Date Published: May 2, 2017
Publisher: Public Library of Science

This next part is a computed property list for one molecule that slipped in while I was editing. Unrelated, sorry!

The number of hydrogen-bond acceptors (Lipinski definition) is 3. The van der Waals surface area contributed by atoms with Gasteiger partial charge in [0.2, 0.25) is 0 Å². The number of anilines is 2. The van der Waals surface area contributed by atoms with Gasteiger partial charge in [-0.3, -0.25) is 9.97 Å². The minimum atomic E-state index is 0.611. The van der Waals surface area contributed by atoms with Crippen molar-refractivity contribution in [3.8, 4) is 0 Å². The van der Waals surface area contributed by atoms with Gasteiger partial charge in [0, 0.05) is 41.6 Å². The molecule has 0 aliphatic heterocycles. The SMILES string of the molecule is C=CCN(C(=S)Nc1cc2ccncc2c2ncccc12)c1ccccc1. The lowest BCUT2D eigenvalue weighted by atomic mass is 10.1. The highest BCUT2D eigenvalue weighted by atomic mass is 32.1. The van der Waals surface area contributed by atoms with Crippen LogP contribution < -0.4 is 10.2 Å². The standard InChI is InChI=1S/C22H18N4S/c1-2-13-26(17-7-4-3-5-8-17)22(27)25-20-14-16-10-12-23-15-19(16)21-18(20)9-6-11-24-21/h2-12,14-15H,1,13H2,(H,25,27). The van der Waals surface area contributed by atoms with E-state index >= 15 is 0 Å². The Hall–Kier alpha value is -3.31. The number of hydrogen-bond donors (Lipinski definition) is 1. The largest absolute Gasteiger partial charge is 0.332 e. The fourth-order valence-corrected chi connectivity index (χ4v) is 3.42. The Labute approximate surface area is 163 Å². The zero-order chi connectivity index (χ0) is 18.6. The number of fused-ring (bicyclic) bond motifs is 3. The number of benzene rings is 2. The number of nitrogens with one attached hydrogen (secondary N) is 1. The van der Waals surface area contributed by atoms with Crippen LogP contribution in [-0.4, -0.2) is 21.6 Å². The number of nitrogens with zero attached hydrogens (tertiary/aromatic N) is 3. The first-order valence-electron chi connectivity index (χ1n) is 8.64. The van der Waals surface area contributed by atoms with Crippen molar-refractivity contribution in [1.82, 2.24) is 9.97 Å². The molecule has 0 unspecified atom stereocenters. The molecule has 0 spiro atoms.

Author(s): Stephanie Dellicour, Esperança Sevene, Rose McGready, Halidou Tinto, Dominic Mosha, Christine Manyando, Stephen Rulisa, Meghna Desai, Peter Ouma, Martina Oneko, Anifa Vala, Maria Rupérez, Eusébio Macete, Clara Menéndez, Seydou Nakanabo-Diallo, Adama Kazienga, Innocent Valéa, Gregory Calip, Orvalho Augusto, Blaise Genton, Eric M. Njunju, Kerryn A. Moore, Umberto d’Alessandro, Francois Nosten, Feiko ter Kuile, Andy Stergachis, Sanjeev Krishna